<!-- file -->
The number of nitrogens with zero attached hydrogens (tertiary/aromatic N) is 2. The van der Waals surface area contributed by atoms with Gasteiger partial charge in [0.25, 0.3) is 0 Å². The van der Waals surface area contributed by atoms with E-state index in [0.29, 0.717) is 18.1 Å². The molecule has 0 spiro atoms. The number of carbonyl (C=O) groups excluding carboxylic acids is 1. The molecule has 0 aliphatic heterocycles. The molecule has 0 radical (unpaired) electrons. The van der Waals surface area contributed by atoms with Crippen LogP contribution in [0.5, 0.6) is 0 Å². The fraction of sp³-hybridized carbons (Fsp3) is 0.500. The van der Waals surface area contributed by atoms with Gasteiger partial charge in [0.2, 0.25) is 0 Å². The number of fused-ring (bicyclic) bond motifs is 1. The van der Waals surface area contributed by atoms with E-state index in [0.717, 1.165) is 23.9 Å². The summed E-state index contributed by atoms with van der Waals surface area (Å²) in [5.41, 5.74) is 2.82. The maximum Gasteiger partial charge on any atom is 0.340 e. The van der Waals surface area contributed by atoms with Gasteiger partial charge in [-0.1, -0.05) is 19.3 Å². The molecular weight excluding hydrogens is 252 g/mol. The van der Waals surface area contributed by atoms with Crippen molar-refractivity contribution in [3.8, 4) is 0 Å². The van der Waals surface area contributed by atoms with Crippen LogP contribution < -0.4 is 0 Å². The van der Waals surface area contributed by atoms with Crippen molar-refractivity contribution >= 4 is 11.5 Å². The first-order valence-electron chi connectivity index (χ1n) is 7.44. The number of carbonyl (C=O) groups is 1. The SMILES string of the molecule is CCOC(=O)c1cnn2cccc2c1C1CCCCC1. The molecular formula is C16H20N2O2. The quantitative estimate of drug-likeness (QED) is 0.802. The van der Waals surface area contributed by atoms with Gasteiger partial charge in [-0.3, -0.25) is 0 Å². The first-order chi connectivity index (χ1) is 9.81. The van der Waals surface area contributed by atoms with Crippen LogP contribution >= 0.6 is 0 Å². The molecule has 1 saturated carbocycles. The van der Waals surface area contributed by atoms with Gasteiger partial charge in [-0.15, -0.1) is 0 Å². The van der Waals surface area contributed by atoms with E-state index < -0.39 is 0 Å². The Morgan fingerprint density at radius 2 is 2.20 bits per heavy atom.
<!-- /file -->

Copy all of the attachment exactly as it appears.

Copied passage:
The number of nitrogens with zero attached hydrogens (tertiary/aromatic N) is 2. The van der Waals surface area contributed by atoms with Gasteiger partial charge in [0.25, 0.3) is 0 Å². The van der Waals surface area contributed by atoms with E-state index in [0.29, 0.717) is 18.1 Å². The molecule has 0 spiro atoms. The number of carbonyl (C=O) groups excluding carboxylic acids is 1. The molecule has 0 aliphatic heterocycles. The molecule has 0 radical (unpaired) electrons. The van der Waals surface area contributed by atoms with Crippen LogP contribution in [0.5, 0.6) is 0 Å². The fraction of sp³-hybridized carbons (Fsp3) is 0.500. The van der Waals surface area contributed by atoms with Gasteiger partial charge in [0.2, 0.25) is 0 Å². The number of fused-ring (bicyclic) bond motifs is 1. The van der Waals surface area contributed by atoms with E-state index in [0.717, 1.165) is 23.9 Å². The summed E-state index contributed by atoms with van der Waals surface area (Å²) in [5.41, 5.74) is 2.82. The maximum Gasteiger partial charge on any atom is 0.340 e. The van der Waals surface area contributed by atoms with Gasteiger partial charge in [-0.1, -0.05) is 19.3 Å². The molecular weight excluding hydrogens is 252 g/mol. The van der Waals surface area contributed by atoms with Crippen molar-refractivity contribution in [3.8, 4) is 0 Å². The van der Waals surface area contributed by atoms with Crippen LogP contribution < -0.4 is 0 Å². The van der Waals surface area contributed by atoms with Crippen molar-refractivity contribution >= 4 is 11.5 Å². The first-order valence-electron chi connectivity index (χ1n) is 7.44. The number of carbonyl (C=O) groups is 1. The SMILES string of the molecule is CCOC(=O)c1cnn2cccc2c1C1CCCCC1. The molecular formula is C16H20N2O2. The quantitative estimate of drug-likeness (QED) is 0.802. The van der Waals surface area contributed by atoms with Gasteiger partial charge in [-0.3, -0.25) is 0 Å². The first-order chi connectivity index (χ1) is 9.81. The van der Waals surface area contributed by atoms with Crippen LogP contribution >= 0.6 is 0 Å². The molecule has 1 saturated carbocycles. The van der Waals surface area contributed by atoms with Gasteiger partial charge in [-0.15, -0.1) is 0 Å². The van der Waals surface area contributed by atoms with E-state index < -0.39 is 0 Å². The Morgan fingerprint density at radius 2 is 2.20 bits per heavy atom.